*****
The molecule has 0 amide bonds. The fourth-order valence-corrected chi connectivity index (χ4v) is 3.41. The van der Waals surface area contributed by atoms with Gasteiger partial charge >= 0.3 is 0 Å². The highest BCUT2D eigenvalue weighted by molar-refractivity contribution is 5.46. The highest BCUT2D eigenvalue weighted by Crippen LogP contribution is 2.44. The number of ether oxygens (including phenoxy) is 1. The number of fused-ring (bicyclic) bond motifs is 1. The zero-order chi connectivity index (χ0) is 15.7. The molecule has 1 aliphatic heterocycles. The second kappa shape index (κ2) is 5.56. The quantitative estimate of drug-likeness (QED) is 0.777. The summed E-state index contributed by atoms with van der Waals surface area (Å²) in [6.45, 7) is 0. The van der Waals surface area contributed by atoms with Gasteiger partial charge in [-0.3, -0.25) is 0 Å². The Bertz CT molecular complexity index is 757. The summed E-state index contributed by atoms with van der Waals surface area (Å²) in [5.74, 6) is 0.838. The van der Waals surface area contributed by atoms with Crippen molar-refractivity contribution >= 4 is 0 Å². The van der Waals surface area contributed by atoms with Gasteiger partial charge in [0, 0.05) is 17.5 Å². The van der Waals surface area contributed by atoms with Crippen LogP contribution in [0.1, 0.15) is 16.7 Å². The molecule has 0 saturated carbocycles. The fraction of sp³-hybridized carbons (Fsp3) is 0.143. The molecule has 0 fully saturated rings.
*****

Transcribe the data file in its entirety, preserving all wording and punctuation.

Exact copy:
The molecule has 0 amide bonds. The fourth-order valence-corrected chi connectivity index (χ4v) is 3.41. The van der Waals surface area contributed by atoms with Gasteiger partial charge >= 0.3 is 0 Å². The highest BCUT2D eigenvalue weighted by molar-refractivity contribution is 5.46. The highest BCUT2D eigenvalue weighted by Crippen LogP contribution is 2.44. The number of ether oxygens (including phenoxy) is 1. The number of fused-ring (bicyclic) bond motifs is 1. The zero-order chi connectivity index (χ0) is 15.7. The molecule has 1 aliphatic heterocycles. The second kappa shape index (κ2) is 5.56. The quantitative estimate of drug-likeness (QED) is 0.777. The summed E-state index contributed by atoms with van der Waals surface area (Å²) in [6.45, 7) is 0. The van der Waals surface area contributed by atoms with Gasteiger partial charge in [-0.3, -0.25) is 0 Å². The Bertz CT molecular complexity index is 757. The summed E-state index contributed by atoms with van der Waals surface area (Å²) in [5.74, 6) is 0.838. The van der Waals surface area contributed by atoms with Crippen molar-refractivity contribution >= 4 is 0 Å². The van der Waals surface area contributed by atoms with Gasteiger partial charge in [0, 0.05) is 17.5 Å². The van der Waals surface area contributed by atoms with Crippen LogP contribution in [0.1, 0.15) is 16.7 Å². The molecule has 0 saturated carbocycles. The fraction of sp³-hybridized carbons (Fsp3) is 0.143. The molecule has 0 fully saturated rings.